LOCATED in the heart of George Town, Penang, is a century-old heritage building with ties to Thailand.
Segara Ninda was the residence of Ku Din Ku Meh, who was the first governor of Satun appointed by King Chulalongkorn.
Also known as Tengku Baharuddin, he fostered a good relationship between Siam and British Malaya through trading activities.
Dr Tengku Sepora Tengku Mahadi, who is the great-granddaughter of Ku Din, said he was a man of vision with leadership skills.
“Ku Din’s trading activities enabled the movement of people across borders, the Chinese from Penang into Satun and vice versa, which resulted in cross-cultural borrowings of ideas and thoughts.
“The improvement of administrative systems in Satun enabled more trade between these provinces.
“After his death, Ku Din’s properties were rented out to many different ethnic groups, particularly the Chinese.
“Some were long-term tenants and they had a harmonious relationship with Ku Din’s descendants who were his estate’s administrators,” she said during a sharing session at the building along Penang Road.
Tengku Sepora said Segara Ninda used to be Ku Din’s base for trading activities until the 1920s.
“From the mid-1920s to late 1920s, the building was the residence of Tengku Zainul Abidin (the only son of Ku Din) while he was studying at Penang Free School.
“However, we are unsure of the usage of the building from 1932 to the late 1940s.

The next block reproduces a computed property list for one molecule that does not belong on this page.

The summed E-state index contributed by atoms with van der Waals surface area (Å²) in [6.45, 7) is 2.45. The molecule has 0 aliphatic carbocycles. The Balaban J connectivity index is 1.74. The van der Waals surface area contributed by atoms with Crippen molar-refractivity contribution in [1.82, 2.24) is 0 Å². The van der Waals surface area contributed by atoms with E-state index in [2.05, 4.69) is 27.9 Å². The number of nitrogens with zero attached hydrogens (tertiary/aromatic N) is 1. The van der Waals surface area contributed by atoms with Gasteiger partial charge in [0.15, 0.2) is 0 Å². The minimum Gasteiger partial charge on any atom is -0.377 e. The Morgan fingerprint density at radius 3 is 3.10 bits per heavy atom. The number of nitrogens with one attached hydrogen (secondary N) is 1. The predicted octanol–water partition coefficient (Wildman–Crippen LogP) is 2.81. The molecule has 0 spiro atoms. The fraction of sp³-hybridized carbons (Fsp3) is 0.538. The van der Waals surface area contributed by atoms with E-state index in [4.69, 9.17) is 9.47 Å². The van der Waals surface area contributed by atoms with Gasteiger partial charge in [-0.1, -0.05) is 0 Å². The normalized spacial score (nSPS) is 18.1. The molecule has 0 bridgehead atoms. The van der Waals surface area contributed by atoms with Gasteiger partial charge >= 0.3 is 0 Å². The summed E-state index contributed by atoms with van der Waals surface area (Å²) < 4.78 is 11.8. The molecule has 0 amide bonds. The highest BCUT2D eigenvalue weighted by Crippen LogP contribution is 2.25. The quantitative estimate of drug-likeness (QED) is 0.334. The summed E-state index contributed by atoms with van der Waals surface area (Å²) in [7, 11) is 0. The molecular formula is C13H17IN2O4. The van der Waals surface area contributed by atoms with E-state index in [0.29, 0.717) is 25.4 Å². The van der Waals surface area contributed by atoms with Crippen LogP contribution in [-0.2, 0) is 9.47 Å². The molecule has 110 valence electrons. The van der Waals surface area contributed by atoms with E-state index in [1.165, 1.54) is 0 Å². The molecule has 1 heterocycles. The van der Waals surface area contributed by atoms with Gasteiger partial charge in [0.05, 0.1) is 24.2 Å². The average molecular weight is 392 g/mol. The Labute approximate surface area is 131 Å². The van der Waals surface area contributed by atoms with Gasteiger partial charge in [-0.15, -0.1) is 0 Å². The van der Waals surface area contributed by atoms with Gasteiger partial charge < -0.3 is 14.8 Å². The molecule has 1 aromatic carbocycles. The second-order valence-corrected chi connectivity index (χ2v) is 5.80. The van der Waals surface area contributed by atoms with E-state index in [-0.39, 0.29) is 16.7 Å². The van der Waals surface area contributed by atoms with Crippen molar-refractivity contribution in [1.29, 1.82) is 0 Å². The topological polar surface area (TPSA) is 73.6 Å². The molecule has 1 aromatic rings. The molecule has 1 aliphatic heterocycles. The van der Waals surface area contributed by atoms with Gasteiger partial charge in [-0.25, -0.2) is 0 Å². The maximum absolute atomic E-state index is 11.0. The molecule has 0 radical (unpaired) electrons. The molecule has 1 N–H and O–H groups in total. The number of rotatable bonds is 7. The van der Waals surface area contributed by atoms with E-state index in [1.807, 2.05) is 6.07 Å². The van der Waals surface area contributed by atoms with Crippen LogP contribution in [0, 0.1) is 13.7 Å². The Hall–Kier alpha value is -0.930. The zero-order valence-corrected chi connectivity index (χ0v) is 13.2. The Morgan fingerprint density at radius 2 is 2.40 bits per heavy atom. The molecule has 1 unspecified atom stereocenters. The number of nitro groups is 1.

“From the 1950s till late 1990s, Segara Ninda was rented under the Rent Control Act 1966.
“In the mid-1990s, the tenancy was terminated and the tenant was compensated.
“In the late 1990s, restoration works started.
“On Nov 2, 2002, we saw the reintroduction of the mansion under the name ‘Segara Ninda: Residence of Ku Din Ku Meh’.
“Segara Ninda became the home of Tengku Yahaya Tengku Mahadi, one of Ku Din’s great-grandsons.
“In fact, Ku Din had 26 houses along Bertam Lane and Penang Road, which were rented out to many families after his death,” she added.
Tengku Sepora hopes Ku Din’s legacy of cultural, social and harmonious relationships can be propagated through Segara Ninda.
“It was a heritage homestay site from 2002 to 2019 and we received many visitors from Europe, the United States and Japan.
“We hope that Segara Ninda can also be a language and cultural centre in the future.
“Ku Din’s residence in Satun, Thailand, which is almost a replica of his Penang home, is now a museum,” she said.